At 7:30 this morning Eastern Time, a magnitude-7.7 earthquake struck near the city of Awaran, Pakistan. It will be some time before we know how many people have died, but the outlook is grim. Though the region is prone to large seismic events, Pakistan’s built environment isn’t well-equipped to withstand the effects of shaking.
In the hours and days to come, newspapers around the world will post estimated death tolls from the quake, drawn from the firsthand reports of aid organizations and local government officials. You don’t need to be a seismologist to know that an earthquake in Pakistan, where homes are made of unreinforced brick or rubble masonry, will lead to more collapse and death than one in, say, Italy or California. But how much more, exactly? The headline of an early AP story declares, “Major Quake Kills 2 in Southwestern Pakistan.” Further down, the report cites the district’s deputy commissioner, who tells reporters that “at least two people were killed and five others were injured when more than two dozen houses collapsed.” But we don’t need to wait for newspapers to parcel out the casualties according to their own dramatic timelines. Two groups of scientists have set up careful models of earthquake-related fatalities, in an effort to predict the losses before anyone begins to count the bodies on the ground.
The first, called PAGER (Prompt Assessment of Global Earthquakes for Response) is governed by the U.S. Geological Survey and based in Golden, Colo. The PAGER team takes information from a “shake map”—which guesses how much shaking there will be at various distances and directions from the earthquake’s epicenter—and compares that with a map of local populations. Then they look at data from past earthquakes in the same country or region to figure out the average rate of death for each degree of shaking. By combining the mortality rates, the shake map, and the distribution of people in the area, PAGER comes up with a crude estimate of the final death toll.
This morning’s report from PAGER, which came out 37 minutes after the earthquake hit, suggested that there is a 38 percent chance of more than 10,000 dead and a 73 percent chance of more than 1,000. The most likely single range of casualties, rated at 35 percent, would be between those two numbers (1,000 to 10,000). Given these predictions, the death toll of “at least 2” reported in the newspapers this morning would seem to be a gross understatement.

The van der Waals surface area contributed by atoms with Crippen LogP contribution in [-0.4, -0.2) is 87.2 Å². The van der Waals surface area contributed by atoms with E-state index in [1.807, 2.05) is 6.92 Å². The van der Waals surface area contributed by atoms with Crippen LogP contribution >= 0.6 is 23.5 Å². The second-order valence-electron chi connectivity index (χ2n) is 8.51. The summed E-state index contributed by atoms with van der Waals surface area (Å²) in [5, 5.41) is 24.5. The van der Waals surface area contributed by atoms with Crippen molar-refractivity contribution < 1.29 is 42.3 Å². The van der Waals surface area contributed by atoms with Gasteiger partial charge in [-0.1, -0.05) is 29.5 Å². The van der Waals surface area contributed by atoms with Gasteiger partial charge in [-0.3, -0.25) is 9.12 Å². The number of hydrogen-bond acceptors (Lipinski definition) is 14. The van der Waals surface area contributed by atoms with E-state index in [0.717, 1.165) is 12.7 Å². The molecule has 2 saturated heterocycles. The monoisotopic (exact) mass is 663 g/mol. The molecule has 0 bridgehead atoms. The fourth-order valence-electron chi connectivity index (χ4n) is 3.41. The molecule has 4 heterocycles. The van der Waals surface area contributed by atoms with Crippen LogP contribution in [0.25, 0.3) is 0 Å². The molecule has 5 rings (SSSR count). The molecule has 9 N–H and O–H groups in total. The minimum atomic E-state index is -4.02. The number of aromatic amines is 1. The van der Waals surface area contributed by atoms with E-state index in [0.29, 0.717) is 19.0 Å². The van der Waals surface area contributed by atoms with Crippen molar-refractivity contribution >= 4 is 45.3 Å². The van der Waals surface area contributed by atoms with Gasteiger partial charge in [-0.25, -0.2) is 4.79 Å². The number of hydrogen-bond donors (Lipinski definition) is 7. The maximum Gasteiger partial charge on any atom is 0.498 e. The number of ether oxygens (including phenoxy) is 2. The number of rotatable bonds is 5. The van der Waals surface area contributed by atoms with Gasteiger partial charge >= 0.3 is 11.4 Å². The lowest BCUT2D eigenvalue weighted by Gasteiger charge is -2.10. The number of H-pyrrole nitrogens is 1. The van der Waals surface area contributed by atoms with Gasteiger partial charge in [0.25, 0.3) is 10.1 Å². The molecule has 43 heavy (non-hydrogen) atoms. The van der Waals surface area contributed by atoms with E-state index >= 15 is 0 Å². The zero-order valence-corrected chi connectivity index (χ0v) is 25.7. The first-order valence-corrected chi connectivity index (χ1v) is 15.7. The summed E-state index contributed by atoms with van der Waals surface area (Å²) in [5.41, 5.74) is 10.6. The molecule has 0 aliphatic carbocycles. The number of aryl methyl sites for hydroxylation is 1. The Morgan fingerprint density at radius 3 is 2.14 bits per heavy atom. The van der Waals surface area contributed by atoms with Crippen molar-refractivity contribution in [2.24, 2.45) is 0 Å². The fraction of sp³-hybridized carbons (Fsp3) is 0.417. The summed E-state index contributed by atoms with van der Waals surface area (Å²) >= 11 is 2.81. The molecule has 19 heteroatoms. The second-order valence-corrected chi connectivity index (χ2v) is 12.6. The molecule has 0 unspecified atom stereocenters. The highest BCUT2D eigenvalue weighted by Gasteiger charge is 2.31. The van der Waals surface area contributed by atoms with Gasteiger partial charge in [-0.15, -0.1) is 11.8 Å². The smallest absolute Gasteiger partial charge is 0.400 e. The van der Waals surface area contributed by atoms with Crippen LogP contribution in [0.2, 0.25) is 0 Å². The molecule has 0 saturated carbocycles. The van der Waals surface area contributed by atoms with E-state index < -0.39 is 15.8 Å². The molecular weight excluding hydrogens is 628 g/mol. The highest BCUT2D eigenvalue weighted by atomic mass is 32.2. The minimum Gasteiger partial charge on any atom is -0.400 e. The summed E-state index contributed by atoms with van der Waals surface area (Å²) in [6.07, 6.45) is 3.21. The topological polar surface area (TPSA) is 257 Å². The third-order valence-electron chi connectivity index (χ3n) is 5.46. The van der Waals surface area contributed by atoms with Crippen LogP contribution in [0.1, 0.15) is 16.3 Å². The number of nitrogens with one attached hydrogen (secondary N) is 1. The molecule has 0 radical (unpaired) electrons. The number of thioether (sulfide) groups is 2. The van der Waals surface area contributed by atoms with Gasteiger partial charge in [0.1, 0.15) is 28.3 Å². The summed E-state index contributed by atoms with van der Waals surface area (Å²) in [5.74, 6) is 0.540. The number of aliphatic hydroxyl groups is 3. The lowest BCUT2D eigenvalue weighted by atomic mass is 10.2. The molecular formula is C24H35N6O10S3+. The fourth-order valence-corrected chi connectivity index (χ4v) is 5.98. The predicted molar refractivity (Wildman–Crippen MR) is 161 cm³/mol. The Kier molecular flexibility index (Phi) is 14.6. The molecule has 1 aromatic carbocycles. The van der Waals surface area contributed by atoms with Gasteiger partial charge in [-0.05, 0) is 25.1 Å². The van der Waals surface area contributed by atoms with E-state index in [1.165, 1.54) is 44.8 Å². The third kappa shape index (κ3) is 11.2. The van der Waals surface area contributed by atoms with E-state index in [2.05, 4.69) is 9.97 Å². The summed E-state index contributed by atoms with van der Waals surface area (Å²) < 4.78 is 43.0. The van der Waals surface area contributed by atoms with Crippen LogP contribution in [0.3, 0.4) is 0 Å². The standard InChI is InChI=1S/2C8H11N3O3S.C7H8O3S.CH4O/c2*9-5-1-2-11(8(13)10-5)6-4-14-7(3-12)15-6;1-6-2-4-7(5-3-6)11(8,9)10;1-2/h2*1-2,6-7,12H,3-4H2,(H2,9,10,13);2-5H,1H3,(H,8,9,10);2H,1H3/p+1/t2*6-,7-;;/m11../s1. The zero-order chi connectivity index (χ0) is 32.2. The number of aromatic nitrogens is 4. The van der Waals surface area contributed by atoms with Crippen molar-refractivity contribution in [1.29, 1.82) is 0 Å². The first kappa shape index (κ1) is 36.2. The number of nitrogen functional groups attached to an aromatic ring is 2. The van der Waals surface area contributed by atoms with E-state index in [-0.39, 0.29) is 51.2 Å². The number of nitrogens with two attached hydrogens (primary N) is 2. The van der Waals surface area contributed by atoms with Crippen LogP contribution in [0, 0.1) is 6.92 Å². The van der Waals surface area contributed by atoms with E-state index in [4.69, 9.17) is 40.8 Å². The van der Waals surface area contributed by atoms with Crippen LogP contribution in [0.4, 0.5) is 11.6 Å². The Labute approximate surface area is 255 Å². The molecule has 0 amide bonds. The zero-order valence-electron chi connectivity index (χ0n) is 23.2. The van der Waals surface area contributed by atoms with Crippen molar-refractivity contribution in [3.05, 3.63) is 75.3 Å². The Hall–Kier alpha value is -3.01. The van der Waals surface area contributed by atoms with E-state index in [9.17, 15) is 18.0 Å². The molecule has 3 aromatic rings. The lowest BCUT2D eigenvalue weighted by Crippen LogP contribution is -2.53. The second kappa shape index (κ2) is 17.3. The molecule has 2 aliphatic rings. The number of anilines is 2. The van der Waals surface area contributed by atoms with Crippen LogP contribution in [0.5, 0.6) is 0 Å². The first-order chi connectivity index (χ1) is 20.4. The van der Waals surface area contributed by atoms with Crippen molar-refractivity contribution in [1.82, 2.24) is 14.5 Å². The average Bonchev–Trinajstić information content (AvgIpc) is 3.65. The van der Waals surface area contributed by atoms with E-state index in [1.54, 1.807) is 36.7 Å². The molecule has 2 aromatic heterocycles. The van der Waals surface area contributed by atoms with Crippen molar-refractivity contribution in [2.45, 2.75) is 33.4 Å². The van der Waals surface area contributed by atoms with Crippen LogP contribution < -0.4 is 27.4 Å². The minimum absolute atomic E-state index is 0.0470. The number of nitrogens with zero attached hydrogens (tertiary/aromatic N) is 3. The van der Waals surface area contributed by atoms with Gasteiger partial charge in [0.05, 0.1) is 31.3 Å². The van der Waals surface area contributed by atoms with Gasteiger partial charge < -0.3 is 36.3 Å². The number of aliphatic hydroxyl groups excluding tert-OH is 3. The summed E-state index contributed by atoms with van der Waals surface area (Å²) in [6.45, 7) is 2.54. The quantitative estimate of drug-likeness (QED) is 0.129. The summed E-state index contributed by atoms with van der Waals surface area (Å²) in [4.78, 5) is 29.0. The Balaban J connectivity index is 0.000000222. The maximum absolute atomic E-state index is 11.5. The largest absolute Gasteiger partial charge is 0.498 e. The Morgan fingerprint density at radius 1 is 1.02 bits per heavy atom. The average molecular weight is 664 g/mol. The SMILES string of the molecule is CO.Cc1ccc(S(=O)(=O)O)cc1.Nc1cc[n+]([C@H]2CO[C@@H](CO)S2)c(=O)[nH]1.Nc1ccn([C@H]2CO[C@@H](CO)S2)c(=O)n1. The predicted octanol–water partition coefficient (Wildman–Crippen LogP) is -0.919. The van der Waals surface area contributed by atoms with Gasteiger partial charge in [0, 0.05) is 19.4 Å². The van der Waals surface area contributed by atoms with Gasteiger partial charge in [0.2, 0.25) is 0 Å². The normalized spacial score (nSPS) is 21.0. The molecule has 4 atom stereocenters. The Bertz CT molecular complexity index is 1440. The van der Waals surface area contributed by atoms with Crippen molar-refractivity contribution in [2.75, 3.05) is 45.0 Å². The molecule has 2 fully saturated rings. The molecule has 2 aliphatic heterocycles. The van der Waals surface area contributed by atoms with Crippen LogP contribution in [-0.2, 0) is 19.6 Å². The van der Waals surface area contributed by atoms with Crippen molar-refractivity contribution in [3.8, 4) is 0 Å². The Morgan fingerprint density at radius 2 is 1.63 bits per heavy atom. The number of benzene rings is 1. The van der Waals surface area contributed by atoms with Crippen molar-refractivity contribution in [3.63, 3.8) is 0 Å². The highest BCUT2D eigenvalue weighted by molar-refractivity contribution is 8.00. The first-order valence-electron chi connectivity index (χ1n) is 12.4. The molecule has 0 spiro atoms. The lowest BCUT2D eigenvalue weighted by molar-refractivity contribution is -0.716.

The second “group” might better be described as a “person”—Max Wyss, a semiretired seismologist based in Switzerland. Wyss runs WAPMERR, the World Agency of Planetary Monitoring and Earthquake Risk Reduction, and he does it by himself (with occasional help from unpaid consultants). Whenever there’s an earthquake, Wyss gets alerts on two phones that are attached to his belt at all times. “I do everything in twos,” he says, “in case one is out of battery or doesn’t work.” Then he pops open one of the two laptops he always carries in his bag and tries to estimate the losses.
The WAPMERR model is more sophisticated than the PAGER version, but that doesn’t necessarily mean that it’s more accurate. Wyss has an enormous dataset of population centers, just like his colleagues in Colorado, but he also has information on the types of buildings in each place. (For bigger cities, he has access to three-dimensional maps of the urban structures.) The types of homes that people live in make all the difference in an earthquake: Bamboo huts, for example, are relatively benign, since they can collapse without killing those inside. Wood-frame, single-story homes are also pretty safe. But shoddily constructed homes of brick or clay can lead to devastation.